The two fights that started the American Revolution were the battles of Lexington and Concord. The conflict was initiated by the British but were fought off by the militia (untrained farmers). This was the first battle and the victory instilled confidence in the Americans towards their independence.
  • The Second Continental Congress

    The Second Continental Congress
    The Second Continental Congress took place after the battles of Lexington and Concord. In the meeting, the Olive Branch Petition, a final request for peace, was created and sent to King George III, who rejected it. They also formed the Continental Army, appointed George Washington as its leader, Thomas Jefferson wrote the Declaration of Independence, and formed the Articles pf Confederation, their first form of US National Government.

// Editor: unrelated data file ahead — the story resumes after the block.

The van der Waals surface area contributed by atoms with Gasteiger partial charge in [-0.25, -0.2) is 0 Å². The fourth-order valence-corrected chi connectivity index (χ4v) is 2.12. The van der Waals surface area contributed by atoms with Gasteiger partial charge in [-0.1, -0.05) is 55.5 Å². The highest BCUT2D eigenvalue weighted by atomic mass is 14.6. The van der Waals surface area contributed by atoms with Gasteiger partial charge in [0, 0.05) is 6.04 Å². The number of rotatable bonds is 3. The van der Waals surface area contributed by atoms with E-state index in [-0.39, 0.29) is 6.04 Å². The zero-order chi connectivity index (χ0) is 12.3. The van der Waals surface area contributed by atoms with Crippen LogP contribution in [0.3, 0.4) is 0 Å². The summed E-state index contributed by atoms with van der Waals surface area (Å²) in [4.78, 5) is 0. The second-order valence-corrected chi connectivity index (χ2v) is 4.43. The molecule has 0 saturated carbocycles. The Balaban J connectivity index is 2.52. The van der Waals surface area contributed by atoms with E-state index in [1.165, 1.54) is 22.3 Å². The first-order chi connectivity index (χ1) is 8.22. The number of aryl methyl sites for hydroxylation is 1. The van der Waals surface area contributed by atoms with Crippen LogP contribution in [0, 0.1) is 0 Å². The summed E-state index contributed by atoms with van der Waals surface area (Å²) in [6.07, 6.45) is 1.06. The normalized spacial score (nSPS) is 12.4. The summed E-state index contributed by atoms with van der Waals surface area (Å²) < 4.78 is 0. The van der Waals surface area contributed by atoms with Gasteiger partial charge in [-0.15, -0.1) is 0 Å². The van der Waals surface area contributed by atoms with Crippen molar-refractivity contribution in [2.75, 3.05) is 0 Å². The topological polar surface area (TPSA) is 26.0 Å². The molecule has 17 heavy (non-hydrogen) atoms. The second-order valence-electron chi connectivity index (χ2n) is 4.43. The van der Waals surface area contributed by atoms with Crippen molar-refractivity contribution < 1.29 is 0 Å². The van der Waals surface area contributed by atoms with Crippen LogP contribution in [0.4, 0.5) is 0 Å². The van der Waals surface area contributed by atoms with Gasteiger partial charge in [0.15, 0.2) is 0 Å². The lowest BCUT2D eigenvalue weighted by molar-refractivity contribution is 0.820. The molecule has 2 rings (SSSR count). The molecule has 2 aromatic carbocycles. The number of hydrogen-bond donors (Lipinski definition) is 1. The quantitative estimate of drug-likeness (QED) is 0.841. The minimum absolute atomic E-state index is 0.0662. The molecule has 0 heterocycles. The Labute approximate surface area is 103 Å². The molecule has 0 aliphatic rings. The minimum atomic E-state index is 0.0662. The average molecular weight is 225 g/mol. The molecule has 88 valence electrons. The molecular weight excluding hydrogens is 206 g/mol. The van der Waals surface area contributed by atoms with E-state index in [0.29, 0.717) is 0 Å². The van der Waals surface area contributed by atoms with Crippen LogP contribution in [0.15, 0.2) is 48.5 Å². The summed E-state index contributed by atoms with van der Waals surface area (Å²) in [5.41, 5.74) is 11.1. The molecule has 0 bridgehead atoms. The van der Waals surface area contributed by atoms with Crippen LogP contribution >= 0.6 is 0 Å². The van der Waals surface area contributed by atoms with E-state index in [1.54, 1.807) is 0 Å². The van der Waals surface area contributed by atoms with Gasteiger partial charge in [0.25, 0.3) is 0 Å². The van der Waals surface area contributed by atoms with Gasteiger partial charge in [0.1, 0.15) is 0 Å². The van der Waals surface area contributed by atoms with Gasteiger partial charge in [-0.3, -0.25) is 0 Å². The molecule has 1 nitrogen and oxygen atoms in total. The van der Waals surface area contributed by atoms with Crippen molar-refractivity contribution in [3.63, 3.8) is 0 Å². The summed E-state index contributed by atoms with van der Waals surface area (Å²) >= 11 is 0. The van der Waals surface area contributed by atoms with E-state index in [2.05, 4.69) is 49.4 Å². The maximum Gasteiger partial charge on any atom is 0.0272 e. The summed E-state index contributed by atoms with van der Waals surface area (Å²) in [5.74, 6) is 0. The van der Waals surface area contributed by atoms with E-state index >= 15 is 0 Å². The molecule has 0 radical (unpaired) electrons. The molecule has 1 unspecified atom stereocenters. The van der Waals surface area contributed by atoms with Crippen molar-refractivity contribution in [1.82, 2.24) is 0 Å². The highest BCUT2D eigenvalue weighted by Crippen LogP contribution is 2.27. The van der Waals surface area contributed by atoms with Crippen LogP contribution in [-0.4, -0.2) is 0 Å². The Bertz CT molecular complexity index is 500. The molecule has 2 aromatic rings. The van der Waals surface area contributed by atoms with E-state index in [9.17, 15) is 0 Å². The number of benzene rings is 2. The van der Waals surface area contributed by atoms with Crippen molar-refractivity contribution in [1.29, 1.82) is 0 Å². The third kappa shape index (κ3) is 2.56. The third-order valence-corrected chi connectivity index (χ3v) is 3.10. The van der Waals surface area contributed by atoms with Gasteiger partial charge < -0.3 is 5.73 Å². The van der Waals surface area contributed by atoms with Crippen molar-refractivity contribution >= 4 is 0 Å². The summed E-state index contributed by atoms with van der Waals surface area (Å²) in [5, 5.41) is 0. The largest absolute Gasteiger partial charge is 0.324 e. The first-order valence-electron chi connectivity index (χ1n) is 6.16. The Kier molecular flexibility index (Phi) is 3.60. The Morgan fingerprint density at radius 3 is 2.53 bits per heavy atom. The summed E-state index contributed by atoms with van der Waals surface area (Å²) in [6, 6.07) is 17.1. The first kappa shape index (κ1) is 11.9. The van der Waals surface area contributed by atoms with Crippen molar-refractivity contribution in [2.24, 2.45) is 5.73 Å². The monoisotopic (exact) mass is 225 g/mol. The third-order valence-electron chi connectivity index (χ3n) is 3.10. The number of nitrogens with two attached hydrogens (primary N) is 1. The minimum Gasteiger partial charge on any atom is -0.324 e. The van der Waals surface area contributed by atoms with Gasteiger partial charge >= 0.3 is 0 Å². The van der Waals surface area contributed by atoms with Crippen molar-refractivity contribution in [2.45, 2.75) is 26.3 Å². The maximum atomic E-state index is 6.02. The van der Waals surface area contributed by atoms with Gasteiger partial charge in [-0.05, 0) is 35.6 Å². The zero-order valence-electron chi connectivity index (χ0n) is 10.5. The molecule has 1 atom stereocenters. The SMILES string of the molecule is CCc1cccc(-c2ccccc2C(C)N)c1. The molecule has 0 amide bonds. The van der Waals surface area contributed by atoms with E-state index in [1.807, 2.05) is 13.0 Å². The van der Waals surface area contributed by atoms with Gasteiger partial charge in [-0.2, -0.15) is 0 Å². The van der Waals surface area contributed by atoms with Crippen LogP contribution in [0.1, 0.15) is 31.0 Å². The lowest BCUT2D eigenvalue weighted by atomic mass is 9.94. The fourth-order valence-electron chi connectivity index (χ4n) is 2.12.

• Declaration of Independance

    Declaration of Independance
    The Declaration of Independence was created in 1776, with its primary author being Thomas Jefferson. It was written to declare independence from the British and listed the colonies' grievances against King George III.
  • Battle of Saratoga

    Battle of Saratoga
    The Battle of Saratoga was a win for the US and it was considered a turning point because the French decided to ally with the US after the battle.
  • Articles of Confederation

    Articles of Confederation
    The Articles of Confederation gave little power to the federal governments and more power to the states. The Articles had many weaknesses, but they were able to provide the first government for the United States.
  • Battle of Yorktown

    Battle of Yorktown
    The Battle of Yorktown was he last battle of the American Revolution. The French helped the Americans to set up a siege and win the battle.
  • Treaty of Paris of 1783

    Treaty of Paris of 1783
    The Treaty of Paris of 1783 was the official ending of the war, allowing the US to be recognized as an independent nation and giving them land rights in North America.